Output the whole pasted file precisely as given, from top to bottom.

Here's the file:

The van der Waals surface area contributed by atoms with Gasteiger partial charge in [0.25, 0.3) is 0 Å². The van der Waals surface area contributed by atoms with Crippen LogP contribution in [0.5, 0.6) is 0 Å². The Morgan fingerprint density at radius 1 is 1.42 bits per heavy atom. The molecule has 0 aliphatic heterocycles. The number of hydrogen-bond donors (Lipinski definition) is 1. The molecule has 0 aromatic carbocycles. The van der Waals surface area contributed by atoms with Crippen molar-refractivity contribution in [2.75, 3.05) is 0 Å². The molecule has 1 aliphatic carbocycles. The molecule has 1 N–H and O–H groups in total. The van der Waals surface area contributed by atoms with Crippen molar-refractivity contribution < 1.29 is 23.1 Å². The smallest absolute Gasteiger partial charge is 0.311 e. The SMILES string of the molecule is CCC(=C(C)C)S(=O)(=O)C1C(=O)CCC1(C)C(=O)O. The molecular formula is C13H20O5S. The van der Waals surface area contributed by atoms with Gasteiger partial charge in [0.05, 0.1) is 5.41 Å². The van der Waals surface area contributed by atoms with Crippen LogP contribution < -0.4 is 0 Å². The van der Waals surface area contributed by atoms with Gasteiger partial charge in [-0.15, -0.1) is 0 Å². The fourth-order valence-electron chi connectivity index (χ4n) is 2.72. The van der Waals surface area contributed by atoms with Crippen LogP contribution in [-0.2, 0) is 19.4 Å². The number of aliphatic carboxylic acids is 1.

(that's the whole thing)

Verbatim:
The van der Waals surface area contributed by atoms with Gasteiger partial charge in [0.25, 0.3) is 0 Å². The van der Waals surface area contributed by atoms with Crippen LogP contribution in [0.5, 0.6) is 0 Å². The Morgan fingerprint density at radius 1 is 1.42 bits per heavy atom. The molecule has 0 aliphatic heterocycles. The number of hydrogen-bond donors (Lipinski definition) is 1. The molecule has 0 aromatic carbocycles. The van der Waals surface area contributed by atoms with Crippen molar-refractivity contribution in [2.75, 3.05) is 0 Å². The molecule has 1 aliphatic carbocycles. The molecule has 1 N–H and O–H groups in total. The van der Waals surface area contributed by atoms with Crippen molar-refractivity contribution < 1.29 is 23.1 Å². The smallest absolute Gasteiger partial charge is 0.311 e. The SMILES string of the molecule is CCC(=C(C)C)S(=O)(=O)C1C(=O)CCC1(C)C(=O)O. The molecular formula is C13H20O5S. The van der Waals surface area contributed by atoms with Gasteiger partial charge in [0.05, 0.1) is 5.41 Å². The van der Waals surface area contributed by atoms with Crippen LogP contribution < -0.4 is 0 Å². The van der Waals surface area contributed by atoms with Gasteiger partial charge in [-0.15, -0.1) is 0 Å². The fourth-order valence-electron chi connectivity index (χ4n) is 2.72. The van der Waals surface area contributed by atoms with Crippen LogP contribution in [-0.2, 0) is 19.4 Å². The number of aliphatic carboxylic acids is 1.